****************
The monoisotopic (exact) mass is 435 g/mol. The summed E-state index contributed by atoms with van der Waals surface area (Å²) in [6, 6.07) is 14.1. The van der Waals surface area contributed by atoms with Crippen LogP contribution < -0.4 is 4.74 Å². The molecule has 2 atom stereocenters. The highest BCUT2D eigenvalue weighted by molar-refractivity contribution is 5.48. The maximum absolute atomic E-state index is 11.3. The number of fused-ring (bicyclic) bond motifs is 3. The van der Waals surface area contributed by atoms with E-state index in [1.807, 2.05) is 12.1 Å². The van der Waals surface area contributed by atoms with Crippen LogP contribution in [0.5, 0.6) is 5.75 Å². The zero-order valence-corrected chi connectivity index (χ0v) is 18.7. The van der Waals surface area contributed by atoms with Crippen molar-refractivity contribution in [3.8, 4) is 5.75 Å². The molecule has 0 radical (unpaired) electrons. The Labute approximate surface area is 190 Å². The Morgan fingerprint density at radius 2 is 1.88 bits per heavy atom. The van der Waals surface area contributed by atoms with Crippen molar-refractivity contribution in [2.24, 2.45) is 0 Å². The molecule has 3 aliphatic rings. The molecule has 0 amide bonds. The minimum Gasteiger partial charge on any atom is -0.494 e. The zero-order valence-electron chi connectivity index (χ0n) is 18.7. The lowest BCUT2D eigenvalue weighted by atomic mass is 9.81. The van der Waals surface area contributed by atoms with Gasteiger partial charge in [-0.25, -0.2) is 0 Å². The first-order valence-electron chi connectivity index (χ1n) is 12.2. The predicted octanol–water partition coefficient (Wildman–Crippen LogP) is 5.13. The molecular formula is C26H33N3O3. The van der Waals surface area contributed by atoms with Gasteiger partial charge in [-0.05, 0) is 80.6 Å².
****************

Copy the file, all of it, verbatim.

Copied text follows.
The monoisotopic (exact) mass is 435 g/mol. The summed E-state index contributed by atoms with van der Waals surface area (Å²) in [6, 6.07) is 14.1. The van der Waals surface area contributed by atoms with Crippen LogP contribution < -0.4 is 4.74 Å². The molecule has 2 atom stereocenters. The highest BCUT2D eigenvalue weighted by molar-refractivity contribution is 5.48. The maximum absolute atomic E-state index is 11.3. The number of fused-ring (bicyclic) bond motifs is 3. The van der Waals surface area contributed by atoms with E-state index in [1.807, 2.05) is 12.1 Å². The van der Waals surface area contributed by atoms with Crippen LogP contribution in [0.5, 0.6) is 5.75 Å². The zero-order valence-corrected chi connectivity index (χ0v) is 18.7. The van der Waals surface area contributed by atoms with Crippen molar-refractivity contribution in [3.8, 4) is 5.75 Å². The molecule has 0 radical (unpaired) electrons. The Labute approximate surface area is 190 Å². The Morgan fingerprint density at radius 2 is 1.88 bits per heavy atom. The van der Waals surface area contributed by atoms with Crippen molar-refractivity contribution in [2.24, 2.45) is 0 Å². The molecule has 3 aliphatic rings. The molecule has 0 amide bonds. The minimum Gasteiger partial charge on any atom is -0.494 e. The zero-order valence-electron chi connectivity index (χ0n) is 18.7. The lowest BCUT2D eigenvalue weighted by atomic mass is 9.81. The van der Waals surface area contributed by atoms with Gasteiger partial charge in [-0.25, -0.2) is 0 Å². The first-order valence-electron chi connectivity index (χ1n) is 12.2. The predicted octanol–water partition coefficient (Wildman–Crippen LogP) is 5.13. The molecular formula is C26H33N3O3. The van der Waals surface area contributed by atoms with Gasteiger partial charge in [-0.05, 0) is 80.6 Å².